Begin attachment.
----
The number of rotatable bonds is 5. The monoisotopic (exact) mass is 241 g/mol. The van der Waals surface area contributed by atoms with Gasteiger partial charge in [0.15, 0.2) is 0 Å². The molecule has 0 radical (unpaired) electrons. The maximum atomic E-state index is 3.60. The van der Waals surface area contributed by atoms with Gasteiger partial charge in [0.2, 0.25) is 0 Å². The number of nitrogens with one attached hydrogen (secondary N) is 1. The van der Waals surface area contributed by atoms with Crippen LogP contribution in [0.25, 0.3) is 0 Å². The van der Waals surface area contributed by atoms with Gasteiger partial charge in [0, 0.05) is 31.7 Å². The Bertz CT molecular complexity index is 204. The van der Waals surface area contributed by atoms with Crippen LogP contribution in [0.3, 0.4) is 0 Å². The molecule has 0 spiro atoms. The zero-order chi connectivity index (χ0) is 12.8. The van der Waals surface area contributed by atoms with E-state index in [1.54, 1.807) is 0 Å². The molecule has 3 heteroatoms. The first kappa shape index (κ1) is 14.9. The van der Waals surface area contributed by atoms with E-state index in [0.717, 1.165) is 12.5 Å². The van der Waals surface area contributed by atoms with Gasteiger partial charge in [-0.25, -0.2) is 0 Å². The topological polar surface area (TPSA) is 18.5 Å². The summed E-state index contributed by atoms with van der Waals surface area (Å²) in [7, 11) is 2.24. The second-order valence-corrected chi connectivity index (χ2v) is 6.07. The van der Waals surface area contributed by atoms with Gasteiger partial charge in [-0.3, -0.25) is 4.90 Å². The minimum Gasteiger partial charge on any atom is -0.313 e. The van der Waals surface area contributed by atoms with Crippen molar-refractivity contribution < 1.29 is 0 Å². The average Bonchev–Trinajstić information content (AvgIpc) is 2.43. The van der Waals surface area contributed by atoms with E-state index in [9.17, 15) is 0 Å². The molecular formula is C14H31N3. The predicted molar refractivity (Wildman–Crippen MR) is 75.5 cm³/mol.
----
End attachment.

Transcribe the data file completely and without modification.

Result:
The number of rotatable bonds is 5. The monoisotopic (exact) mass is 241 g/mol. The van der Waals surface area contributed by atoms with Gasteiger partial charge in [0.15, 0.2) is 0 Å². The molecule has 0 radical (unpaired) electrons. The maximum atomic E-state index is 3.60. The van der Waals surface area contributed by atoms with Gasteiger partial charge in [0.2, 0.25) is 0 Å². The number of nitrogens with one attached hydrogen (secondary N) is 1. The van der Waals surface area contributed by atoms with Crippen LogP contribution in [0.25, 0.3) is 0 Å². The van der Waals surface area contributed by atoms with Gasteiger partial charge in [0, 0.05) is 31.7 Å². The Bertz CT molecular complexity index is 204. The van der Waals surface area contributed by atoms with Crippen LogP contribution in [0.3, 0.4) is 0 Å². The molecule has 0 spiro atoms. The zero-order chi connectivity index (χ0) is 12.8. The van der Waals surface area contributed by atoms with E-state index in [1.54, 1.807) is 0 Å². The molecule has 3 heteroatoms. The first kappa shape index (κ1) is 14.9. The van der Waals surface area contributed by atoms with E-state index in [0.717, 1.165) is 12.5 Å². The van der Waals surface area contributed by atoms with Gasteiger partial charge in [-0.25, -0.2) is 0 Å². The topological polar surface area (TPSA) is 18.5 Å². The summed E-state index contributed by atoms with van der Waals surface area (Å²) in [7, 11) is 2.24. The second-order valence-corrected chi connectivity index (χ2v) is 6.07. The van der Waals surface area contributed by atoms with Gasteiger partial charge in [-0.3, -0.25) is 4.90 Å². The minimum Gasteiger partial charge on any atom is -0.313 e. The van der Waals surface area contributed by atoms with Crippen molar-refractivity contribution < 1.29 is 0 Å². The average Bonchev–Trinajstić information content (AvgIpc) is 2.43. The van der Waals surface area contributed by atoms with E-state index in [9.17, 15) is 0 Å². The molecular formula is C14H31N3. The predicted molar refractivity (Wildman–Crippen MR) is 75.5 cm³/mol.